Carmine, of Park Forest 163, pointed to her district’s success on state testing and reading scores and her experience as reasons for her $311,307 salary. She runs an elementary district with six schools in a largely minority area.

“As the CEO of a $27.5 million organization I bring 20 years of teaching experience, ten years of school principal experience, grant writing experience and now 11 years of superintendent experience to the table,” she wrote in an email. “I am pleased that the board and school community remain confident in my leadership.”

Some superintendents have a different contract structure that keeps their base salary lower, while their total compensation is considerably higher.

For instance, Frances McTague of Skokie 68 has a base salary of $243,554 for 2013-14, but, on top of that, she’ll receive a $76,333 bonus, according to her contract. Factoring in her bonus, McTague will earn nearly $320,000. Skokie 68 has four schools, and a little more than 1,700 students.

The BGA Rescuing Illinois review also found three other superintendents in the top 10 earn more than $250,000 per year to run districts with just one school. They are: Von Mansfield of Homewood Flossmoor 233 ($260,434), Kevin O’Mara of Argo 217 ($257,500) and Eric Witherspoon of Evanston 202 ($255,247). All told, there are nearly 30 districts in suburban Cook County with just one school.

The BGA contacted every superintendent mentioned in this story, but most either declined to comment or did not respond.

“Superintendent salaries and benefits vary a great deal by where you are,” said William Mathis, who was a superintendent for 28 years at a district in Vermont before joining the University of Colorado as a researcher. Mathis said working at an affluent, suburban district is a career goal for many superintendents.

“They have much more to offer, and they will offer more,” he said.

There are around 850 school districts in Illinois, which is the third most in the nation. Since 1983, nearly 150 districts in Illinois have been eliminated through consolidation. But, just one of those consolidations was in Cook County, when Lemont Bromberek 113A was formed after two districts merged in 1990—a plan that generated a lot of local wrangling and was barely approved in a voter referendum.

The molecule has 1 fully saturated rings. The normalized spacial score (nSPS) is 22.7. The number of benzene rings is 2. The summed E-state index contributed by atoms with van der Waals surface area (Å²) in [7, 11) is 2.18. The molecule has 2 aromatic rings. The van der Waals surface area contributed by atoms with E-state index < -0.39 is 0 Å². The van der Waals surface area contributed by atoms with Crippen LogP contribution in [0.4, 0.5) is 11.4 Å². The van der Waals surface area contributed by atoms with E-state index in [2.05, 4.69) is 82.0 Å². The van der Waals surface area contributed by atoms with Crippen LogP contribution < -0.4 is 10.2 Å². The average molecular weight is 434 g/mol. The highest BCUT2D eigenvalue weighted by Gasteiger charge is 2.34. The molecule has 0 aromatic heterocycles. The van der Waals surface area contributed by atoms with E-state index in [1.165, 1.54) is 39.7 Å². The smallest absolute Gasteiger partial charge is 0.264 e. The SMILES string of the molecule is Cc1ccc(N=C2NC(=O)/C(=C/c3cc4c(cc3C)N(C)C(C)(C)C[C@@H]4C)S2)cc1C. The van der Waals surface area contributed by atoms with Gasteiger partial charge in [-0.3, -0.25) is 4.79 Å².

Barbara Byrd-Bennett, Chief Executive Officer for Chicago Public Schools (CPS)

What’s more, while the state provides financial resources for districts exploring consolidation, only one Cook County district – Hazel Crest 152.5 – has even requested funds in the last 10 years, according to data from the Illinois State Board of Education.

Illinois spends more on district-level administration than any other state, according to census data analyzed by the BGA. Nationwide, about 1.5 percent of school district spending goes to administrators. In Chicago public schools, that figure is 2.2 percent, and in suburban Cook County, it’s 3.5 percent.

Nowlan said he’s calling for more consolidation in a soon-to-be-released book called “Fixing Illinois.” Particularly, he said merging high school districts with their elementary feeder districts would reduce the total number by around 330, and would reduce administrative costs.

But, he said, it would take a fight, in part because of challenges like merging pension and debt liabilities, or just resistance to trying something new.

“I think the reason there’s been slowness to consolidation has to do with the natural human dynamic of people being resistant to change,” Nowlan said.

This article was written and reported by the BGA’s Patrick McCraney. BGA Senior Policy Analyst Alden Loury contributed to this report. McCraney can be reached at pmccraney@bettergov.org or (815) 483-1612.